One feature that distinguishes the COVID-19 recession from the Great Recession, according to Chicago Booth’s Matthew J. Notowidigdo, is that a huge portion of the job losses in the current crisis have been temporary layoffs—the unemployed workers expect to end up back at their former employer sooner or later. But how many of those temporary layoffs turn into permanent ones? Notowidigdo finds that laid-off workers have been returning to work at a very high rate, thereby avoiding the damaging effects of long-term unemployment that plagued so many during the last recession.
We were motivated by our own research on the Great Recession, and in the work on the Great Recession, what we found was that there was this hysteresis effect of long-term unemployment: the longer people were out of work, the harder it was for them to find a job.
So when the Great Recession first hit, there was this big increase in unemployment. People were out of work a long time, and then they ended up having a harder time getting back to work. And so, we wanted to see, can we tell that same story about what’s happening in the COVID-19 recession?
Specifically, our idea was: there’s this big shock to unemployment when everything shuts down, those workers then may be out of work a long time, and are they going to find a more difficult time getting back to work? And is that going to prolong the recession much longer than you might’ve expected? The COVID-19 recession has already started out as a very unusual recession, and what we saw when we started looking at the data in the COVID-19 recession is that there was a huge increase in unemployment, but the job-finding rates—the rate at which unemployed workers ended up back in work—that still remained very high. And so, the puzzle that we were trying to understand in the paper is how to understand why that was happening in the first few months of the COVID-19 recession, and what that might tell us about what the next several months are going to look like in terms of the speed of the recovery.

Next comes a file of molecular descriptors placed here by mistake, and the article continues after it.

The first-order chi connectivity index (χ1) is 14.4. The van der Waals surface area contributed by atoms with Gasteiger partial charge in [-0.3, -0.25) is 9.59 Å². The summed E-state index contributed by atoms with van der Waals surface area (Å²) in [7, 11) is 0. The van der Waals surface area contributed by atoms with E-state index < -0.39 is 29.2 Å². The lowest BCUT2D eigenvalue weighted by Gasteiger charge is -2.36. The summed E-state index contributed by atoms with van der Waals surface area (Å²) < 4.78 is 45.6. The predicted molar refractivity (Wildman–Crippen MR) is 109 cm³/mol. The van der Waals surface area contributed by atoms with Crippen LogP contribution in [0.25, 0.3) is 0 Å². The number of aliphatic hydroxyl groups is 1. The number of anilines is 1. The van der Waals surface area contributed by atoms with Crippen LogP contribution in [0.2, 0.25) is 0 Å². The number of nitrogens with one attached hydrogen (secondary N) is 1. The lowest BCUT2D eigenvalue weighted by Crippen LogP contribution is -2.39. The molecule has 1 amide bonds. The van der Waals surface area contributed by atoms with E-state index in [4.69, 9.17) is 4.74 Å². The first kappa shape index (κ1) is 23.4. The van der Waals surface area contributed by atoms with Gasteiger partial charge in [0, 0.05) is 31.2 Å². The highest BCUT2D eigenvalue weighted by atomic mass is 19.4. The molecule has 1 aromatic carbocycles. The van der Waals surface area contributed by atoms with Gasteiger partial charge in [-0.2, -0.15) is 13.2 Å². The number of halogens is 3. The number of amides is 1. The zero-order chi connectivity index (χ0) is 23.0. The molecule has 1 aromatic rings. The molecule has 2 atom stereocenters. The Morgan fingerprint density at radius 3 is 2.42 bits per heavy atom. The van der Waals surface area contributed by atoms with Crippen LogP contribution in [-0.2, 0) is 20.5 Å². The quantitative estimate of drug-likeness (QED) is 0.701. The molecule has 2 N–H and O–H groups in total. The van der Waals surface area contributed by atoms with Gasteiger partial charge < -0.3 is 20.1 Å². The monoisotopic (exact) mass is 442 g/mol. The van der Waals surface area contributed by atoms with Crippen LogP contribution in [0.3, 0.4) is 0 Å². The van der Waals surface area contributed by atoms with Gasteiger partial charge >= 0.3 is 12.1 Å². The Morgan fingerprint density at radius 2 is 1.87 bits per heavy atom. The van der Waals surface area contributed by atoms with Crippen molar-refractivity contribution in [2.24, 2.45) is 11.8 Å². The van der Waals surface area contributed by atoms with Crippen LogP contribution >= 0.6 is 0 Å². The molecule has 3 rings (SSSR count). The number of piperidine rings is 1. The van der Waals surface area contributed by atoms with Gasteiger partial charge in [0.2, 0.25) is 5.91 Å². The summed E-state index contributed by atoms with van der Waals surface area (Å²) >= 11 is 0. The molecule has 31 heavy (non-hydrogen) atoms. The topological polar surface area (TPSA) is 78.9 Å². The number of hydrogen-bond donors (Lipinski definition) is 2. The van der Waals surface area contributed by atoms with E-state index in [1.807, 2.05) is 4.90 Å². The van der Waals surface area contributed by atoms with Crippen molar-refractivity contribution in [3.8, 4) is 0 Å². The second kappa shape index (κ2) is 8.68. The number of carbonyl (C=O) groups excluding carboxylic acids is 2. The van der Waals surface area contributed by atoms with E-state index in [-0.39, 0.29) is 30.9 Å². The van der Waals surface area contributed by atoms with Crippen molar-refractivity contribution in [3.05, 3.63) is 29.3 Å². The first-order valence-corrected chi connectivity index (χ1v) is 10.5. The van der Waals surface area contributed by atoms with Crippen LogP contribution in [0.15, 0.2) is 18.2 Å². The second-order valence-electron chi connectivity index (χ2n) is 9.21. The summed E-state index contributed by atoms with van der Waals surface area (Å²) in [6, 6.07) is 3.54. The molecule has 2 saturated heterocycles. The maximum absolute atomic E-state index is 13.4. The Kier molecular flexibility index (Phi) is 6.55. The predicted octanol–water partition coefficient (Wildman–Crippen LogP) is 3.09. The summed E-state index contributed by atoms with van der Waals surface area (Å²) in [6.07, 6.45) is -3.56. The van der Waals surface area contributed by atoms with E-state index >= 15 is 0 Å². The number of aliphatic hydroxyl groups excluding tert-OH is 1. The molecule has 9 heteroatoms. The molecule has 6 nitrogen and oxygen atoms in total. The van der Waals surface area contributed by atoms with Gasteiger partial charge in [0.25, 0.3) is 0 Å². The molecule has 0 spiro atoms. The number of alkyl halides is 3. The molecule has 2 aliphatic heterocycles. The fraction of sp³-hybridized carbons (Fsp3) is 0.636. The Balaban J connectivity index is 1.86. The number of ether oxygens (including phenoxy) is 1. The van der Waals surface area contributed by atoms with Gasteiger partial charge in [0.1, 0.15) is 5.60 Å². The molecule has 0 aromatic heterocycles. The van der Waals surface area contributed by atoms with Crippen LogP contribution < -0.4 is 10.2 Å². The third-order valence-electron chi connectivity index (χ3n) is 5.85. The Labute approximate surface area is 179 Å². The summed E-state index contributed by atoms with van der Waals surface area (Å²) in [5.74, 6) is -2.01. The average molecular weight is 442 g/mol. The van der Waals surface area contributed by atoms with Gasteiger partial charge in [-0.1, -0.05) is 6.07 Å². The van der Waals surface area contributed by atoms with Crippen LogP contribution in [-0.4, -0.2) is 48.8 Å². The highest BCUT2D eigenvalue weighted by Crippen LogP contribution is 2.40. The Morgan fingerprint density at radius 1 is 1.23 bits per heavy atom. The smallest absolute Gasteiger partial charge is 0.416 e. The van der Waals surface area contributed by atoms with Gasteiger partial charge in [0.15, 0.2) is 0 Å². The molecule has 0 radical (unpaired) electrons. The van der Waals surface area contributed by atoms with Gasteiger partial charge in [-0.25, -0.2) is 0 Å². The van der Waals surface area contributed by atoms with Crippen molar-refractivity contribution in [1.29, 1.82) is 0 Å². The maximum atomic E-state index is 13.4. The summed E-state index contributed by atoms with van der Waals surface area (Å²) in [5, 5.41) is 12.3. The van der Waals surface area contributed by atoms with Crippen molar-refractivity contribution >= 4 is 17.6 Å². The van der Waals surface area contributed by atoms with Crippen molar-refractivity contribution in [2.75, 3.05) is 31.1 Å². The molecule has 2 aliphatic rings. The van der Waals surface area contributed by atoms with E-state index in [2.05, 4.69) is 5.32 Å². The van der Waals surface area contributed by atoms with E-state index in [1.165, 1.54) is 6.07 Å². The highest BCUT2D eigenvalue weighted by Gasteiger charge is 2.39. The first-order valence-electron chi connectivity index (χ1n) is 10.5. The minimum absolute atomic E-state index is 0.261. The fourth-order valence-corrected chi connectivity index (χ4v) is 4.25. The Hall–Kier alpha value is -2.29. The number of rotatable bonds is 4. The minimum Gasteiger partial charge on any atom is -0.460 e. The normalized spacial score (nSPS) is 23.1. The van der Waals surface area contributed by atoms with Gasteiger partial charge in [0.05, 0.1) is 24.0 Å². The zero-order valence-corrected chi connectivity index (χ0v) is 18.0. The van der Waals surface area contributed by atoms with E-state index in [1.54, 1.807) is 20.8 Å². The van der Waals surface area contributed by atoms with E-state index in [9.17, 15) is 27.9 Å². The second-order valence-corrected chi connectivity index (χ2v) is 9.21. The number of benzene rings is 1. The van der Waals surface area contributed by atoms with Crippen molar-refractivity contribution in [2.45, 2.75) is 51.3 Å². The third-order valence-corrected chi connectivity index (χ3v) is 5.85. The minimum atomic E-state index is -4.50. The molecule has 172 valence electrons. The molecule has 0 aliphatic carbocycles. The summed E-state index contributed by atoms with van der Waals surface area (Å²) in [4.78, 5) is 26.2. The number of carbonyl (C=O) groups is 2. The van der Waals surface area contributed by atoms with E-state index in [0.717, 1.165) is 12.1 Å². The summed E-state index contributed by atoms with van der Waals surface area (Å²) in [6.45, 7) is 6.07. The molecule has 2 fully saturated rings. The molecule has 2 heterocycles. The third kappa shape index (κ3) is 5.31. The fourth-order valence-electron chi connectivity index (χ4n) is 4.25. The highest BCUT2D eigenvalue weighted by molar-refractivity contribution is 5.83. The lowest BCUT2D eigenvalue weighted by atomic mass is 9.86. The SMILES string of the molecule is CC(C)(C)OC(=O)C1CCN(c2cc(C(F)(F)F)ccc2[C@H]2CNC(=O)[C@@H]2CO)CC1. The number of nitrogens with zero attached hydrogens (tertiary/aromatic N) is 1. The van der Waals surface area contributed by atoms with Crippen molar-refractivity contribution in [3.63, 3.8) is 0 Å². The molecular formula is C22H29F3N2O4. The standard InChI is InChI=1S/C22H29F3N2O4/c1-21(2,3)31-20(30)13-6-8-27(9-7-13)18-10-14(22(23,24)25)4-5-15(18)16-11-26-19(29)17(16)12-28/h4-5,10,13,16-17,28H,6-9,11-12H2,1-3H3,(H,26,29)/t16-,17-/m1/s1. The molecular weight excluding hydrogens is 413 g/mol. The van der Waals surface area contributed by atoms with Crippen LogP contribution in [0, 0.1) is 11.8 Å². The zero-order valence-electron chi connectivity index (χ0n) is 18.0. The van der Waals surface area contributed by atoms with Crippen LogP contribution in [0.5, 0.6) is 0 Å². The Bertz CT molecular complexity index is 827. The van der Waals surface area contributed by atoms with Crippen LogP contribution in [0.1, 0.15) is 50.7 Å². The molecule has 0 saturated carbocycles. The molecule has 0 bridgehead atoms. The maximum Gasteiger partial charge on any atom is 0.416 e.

And one of the things we found was that the headline unemployment rate that you see in the monthly job reports turns out to be very misleading during the COVID-19 recession. And one reason for that is that a very large number of the people who are unemployed are on temporary layoff. And what I mean by that is that they expect that eventually they’re going to return to their former employer. They’re going to get called back to work when conditions improve. And what that means is that they’re not actually searching for work, as is typically the case for an unemployed worker. They’re actually waiting. They’re waiting to get called back. They’re not actively searching. And once they get called back, then they leave the unemployed pool and they end up back at their former job.
Our idea that we had in this research that we wanted to test was, well, suppose that some of those workers that are on temporary layoff, they ended up not getting called back. They end up on permanent layoff, and they might end up having to search for a new job. And we wanted to understand: How could that prolong the COVID-19 recession and lead to a slower recovery in the overall unemployment rate? And what we found in our research—actually a little bit, I think, to all of our surprise—was that this idea that temporary workers end up on permanent layoff and then end up taking a long time to find a job, we actually aren’t seeing any evidence of that happening in the labor market right now. People that are on temporary layoff are still finding jobs very rapidly and they’re not ending up transitioning to permanent layoff at the rate we expected. And so, so far the COVID-19 recession looks very different than the Great Recession because in the Great Recession we saw prolonged low reemployment rates, and so far we see pretty high job-finding rates for the workers that are unemployed right now.
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